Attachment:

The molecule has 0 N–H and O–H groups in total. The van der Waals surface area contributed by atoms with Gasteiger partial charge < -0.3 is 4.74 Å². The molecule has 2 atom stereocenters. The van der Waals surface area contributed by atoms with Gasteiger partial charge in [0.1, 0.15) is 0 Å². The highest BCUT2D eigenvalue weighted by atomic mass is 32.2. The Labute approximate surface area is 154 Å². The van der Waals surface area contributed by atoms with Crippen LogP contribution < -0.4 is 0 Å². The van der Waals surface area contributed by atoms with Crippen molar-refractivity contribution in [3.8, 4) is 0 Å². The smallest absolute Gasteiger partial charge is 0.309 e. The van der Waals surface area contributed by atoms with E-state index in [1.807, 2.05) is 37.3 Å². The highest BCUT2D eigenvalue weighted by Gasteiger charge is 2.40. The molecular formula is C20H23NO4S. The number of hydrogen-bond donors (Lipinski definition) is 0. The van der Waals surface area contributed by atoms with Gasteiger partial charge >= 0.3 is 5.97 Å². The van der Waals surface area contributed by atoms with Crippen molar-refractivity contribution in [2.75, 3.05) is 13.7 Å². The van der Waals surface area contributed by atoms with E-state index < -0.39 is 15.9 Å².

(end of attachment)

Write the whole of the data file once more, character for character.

The molecule has 0 N–H and O–H groups in total. The van der Waals surface area contributed by atoms with Gasteiger partial charge < -0.3 is 4.74 Å². The molecule has 2 atom stereocenters. The van der Waals surface area contributed by atoms with Gasteiger partial charge in [0.1, 0.15) is 0 Å². The highest BCUT2D eigenvalue weighted by atomic mass is 32.2. The Labute approximate surface area is 154 Å². The van der Waals surface area contributed by atoms with Crippen LogP contribution < -0.4 is 0 Å². The van der Waals surface area contributed by atoms with Crippen molar-refractivity contribution in [3.8, 4) is 0 Å². The smallest absolute Gasteiger partial charge is 0.309 e. The van der Waals surface area contributed by atoms with E-state index in [1.807, 2.05) is 37.3 Å². The highest BCUT2D eigenvalue weighted by Gasteiger charge is 2.40. The molecular formula is C20H23NO4S. The number of hydrogen-bond donors (Lipinski definition) is 0. The van der Waals surface area contributed by atoms with Gasteiger partial charge >= 0.3 is 5.97 Å². The van der Waals surface area contributed by atoms with Crippen molar-refractivity contribution in [2.75, 3.05) is 13.7 Å². The van der Waals surface area contributed by atoms with E-state index < -0.39 is 15.9 Å².